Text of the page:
"Job" and "life" feel pretty interchangeable at this point, but of course they're not. I can lean on others for help with my life. Last night I called my husband from an event in Santa Monica and asked him to make dinner, so I and my guest would be able to eat almost as soon as we got home, and although I felt bad because there was the briefest pause and I knew he'd been at work all day and I was asking him to work some more and he was clearly not really up for it, he did it, because we are married and that's what the spouse does, they help, even when they don't really want to. But for my job I'm stuck with me. Matt can't review books for me, he can't follow up on pitches for me, and he can't apply for awards and grants for me (regrettably).
I had a houseguest for the past several days who has been doing full-time creative freelancing for a lot longer than I have. She is also naturally more organized than I am. She gave me a whole lot of ideas and pointers, some of which I'm going to implement right away (divide work into three categories) and some of which won't adapt to me (visual project planning) (she is an artist, and I can't draw a decent freehand rectangle). While she was here, we visited a heavenly stationery store in Highland Park, and I bought a huge, beautiful project planner, with all kinds of room for whatever I need to keep track of. I haven't figured out exactly how I'm going to use it yet, and I don't want to muck it up with false starts.
In the meantime I'm going back to my old Panda Planner, which I loved for several months, but which doesn't have enough room in its monthly calendar for my purposes. My deadlines are based in months rather than weeks or days (something I learned along the way), and I need the space to plot them out, which little monthly squares don't give me. Since my next three weeks are going to be tightly plotted, though, I'm going to use the Panda unconventionally to set things in order.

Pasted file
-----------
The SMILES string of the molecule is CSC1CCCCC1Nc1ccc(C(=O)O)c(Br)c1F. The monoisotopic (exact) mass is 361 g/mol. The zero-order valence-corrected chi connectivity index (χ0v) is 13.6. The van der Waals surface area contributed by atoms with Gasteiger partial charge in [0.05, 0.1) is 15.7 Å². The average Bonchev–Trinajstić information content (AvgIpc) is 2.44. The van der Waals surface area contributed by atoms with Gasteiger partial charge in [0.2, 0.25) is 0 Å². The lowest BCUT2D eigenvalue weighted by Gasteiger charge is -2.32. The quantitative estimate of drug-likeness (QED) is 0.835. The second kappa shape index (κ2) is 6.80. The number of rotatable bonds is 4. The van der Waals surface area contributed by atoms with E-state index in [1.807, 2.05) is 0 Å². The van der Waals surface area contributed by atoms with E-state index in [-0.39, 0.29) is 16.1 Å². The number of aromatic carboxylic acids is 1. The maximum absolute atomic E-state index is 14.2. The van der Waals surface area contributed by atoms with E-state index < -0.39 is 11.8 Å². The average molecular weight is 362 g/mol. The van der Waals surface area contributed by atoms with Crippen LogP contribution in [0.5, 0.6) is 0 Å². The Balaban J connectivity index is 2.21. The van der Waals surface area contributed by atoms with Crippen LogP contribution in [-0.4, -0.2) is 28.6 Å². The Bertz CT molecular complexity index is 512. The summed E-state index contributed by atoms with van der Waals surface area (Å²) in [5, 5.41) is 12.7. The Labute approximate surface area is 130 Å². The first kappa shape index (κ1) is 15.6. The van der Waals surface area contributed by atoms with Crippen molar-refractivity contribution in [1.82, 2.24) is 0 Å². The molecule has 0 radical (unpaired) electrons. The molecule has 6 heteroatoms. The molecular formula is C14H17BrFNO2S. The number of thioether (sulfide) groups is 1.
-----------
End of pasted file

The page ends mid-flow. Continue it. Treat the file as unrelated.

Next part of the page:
The first dramatic step I've taken is to archive everything in my email box before January 1 of 2018. I am a keeper, not a thrower-awayer, so I had 4,000 emails in one mailbox and 5,000 in another. Now that's down to under 1,000 each. I'd like to take it down further, archiving & deleting everything unnecessary, so I can do the "inbox zero" practice that thrower-awayers generally do. The follow-ups are too time-consuming at the moment, and could be much better if I could get a system going.
Yes, I did this to myself. No, I'm not complaining. Not really. I told an editor the other day that I'm running around with my hair on fire, and that's true, but complaining? I love my work. I love my life. I wish there were a bit less of it, is all.
In this week's big news, I will have a review in the Times Literary Supplement this week, and I bought this novelty pillow:
I'll leave it to you to decide which is more impressive.
Out in the world (it's been a minute since I did this):
I extracted a piece of my thesis-project memoir, named it "Boundin'", and reworked it (with editorial help) for Nailed. If you haven't known me for long, or if you happen to have a grumpy opinion about my financial privilege or emotional stability, I recommend you read it. My life was not always so.
I interviewed Carlos Lozada of the Washington Post for sinkhole. We talked through an intermediary, so I didn't get a sense of his personality via email like I usually do, but via his answers he seems like a good, smart, friendly guy.
I interviewed Litsa Dremousis for Books I Hate. She, on the other hand, demonstrated a wealth of personality, and I enjoyed every minute of it.
I reviewed a book of short stories from Bolivia, Sleeping Dragons by Magela Baudoin, for Cleaver. I liked the book. Very economic prose.
I reviewed Sybil Baker's novel While You Were Gone for the Heavy Feather Review. Both Sybil's team and HVR were great to work with and I hope to do so again.
I reviewed The Rending and the Nest by Kaethe Schwehn, a beautiful book, for Locus. This came out in print in the...August? issue, I think, and is just now on the website. It's accompanied by a bitchy little take on a book I really disliked, Moon Brow, by Shahriar Mandanipour.
More to come, including Rain Taxi and, oh, did I mention the TLS?